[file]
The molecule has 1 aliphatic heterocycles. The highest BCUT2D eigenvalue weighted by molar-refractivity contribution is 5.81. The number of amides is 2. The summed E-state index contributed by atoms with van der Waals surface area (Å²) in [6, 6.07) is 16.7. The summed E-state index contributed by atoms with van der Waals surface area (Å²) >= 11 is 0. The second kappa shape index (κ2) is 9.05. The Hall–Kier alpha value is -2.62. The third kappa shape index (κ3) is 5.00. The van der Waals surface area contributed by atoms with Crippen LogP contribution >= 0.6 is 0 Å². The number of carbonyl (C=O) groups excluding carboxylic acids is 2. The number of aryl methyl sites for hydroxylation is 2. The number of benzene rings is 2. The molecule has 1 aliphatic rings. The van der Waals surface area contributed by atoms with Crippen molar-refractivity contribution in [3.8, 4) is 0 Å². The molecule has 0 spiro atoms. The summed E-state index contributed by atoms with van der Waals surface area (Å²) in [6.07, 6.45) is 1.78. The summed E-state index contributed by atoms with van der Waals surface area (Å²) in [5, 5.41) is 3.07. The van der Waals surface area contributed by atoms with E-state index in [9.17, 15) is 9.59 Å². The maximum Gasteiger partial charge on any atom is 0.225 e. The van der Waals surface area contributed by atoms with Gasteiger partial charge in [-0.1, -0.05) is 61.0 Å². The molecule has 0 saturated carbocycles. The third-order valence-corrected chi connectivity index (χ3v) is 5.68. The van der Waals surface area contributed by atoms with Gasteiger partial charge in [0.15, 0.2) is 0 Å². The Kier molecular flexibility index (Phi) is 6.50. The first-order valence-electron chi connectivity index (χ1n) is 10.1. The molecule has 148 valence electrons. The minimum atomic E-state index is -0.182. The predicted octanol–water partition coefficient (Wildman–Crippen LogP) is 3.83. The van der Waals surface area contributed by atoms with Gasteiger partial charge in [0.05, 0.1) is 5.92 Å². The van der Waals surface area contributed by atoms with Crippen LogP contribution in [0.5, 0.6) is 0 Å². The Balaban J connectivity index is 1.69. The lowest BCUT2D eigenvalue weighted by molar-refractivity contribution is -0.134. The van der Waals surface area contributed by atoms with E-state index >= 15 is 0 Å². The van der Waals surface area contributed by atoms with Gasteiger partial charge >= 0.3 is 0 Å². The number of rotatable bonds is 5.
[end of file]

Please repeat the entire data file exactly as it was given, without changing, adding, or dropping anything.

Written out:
The molecule has 1 aliphatic heterocycles. The highest BCUT2D eigenvalue weighted by molar-refractivity contribution is 5.81. The number of amides is 2. The summed E-state index contributed by atoms with van der Waals surface area (Å²) in [6, 6.07) is 16.7. The summed E-state index contributed by atoms with van der Waals surface area (Å²) >= 11 is 0. The second kappa shape index (κ2) is 9.05. The Hall–Kier alpha value is -2.62. The third kappa shape index (κ3) is 5.00. The van der Waals surface area contributed by atoms with Crippen LogP contribution >= 0.6 is 0 Å². The number of carbonyl (C=O) groups excluding carboxylic acids is 2. The number of aryl methyl sites for hydroxylation is 2. The number of benzene rings is 2. The molecule has 1 aliphatic rings. The van der Waals surface area contributed by atoms with Crippen molar-refractivity contribution in [3.8, 4) is 0 Å². The molecule has 0 spiro atoms. The summed E-state index contributed by atoms with van der Waals surface area (Å²) in [6.07, 6.45) is 1.78. The summed E-state index contributed by atoms with van der Waals surface area (Å²) in [5, 5.41) is 3.07. The van der Waals surface area contributed by atoms with E-state index in [9.17, 15) is 9.59 Å². The maximum Gasteiger partial charge on any atom is 0.225 e. The van der Waals surface area contributed by atoms with Gasteiger partial charge in [-0.1, -0.05) is 61.0 Å². The molecule has 0 saturated carbocycles. The third-order valence-corrected chi connectivity index (χ3v) is 5.68. The van der Waals surface area contributed by atoms with Gasteiger partial charge in [0.15, 0.2) is 0 Å². The Kier molecular flexibility index (Phi) is 6.50. The first-order valence-electron chi connectivity index (χ1n) is 10.1. The molecule has 148 valence electrons. The minimum atomic E-state index is -0.182. The predicted octanol–water partition coefficient (Wildman–Crippen LogP) is 3.83. The van der Waals surface area contributed by atoms with Gasteiger partial charge in [0.05, 0.1) is 5.92 Å². The van der Waals surface area contributed by atoms with Crippen LogP contribution in [0.5, 0.6) is 0 Å². The Balaban J connectivity index is 1.69. The lowest BCUT2D eigenvalue weighted by molar-refractivity contribution is -0.134. The van der Waals surface area contributed by atoms with E-state index >= 15 is 0 Å². The van der Waals surface area contributed by atoms with Gasteiger partial charge >= 0.3 is 0 Å². The number of rotatable bonds is 5.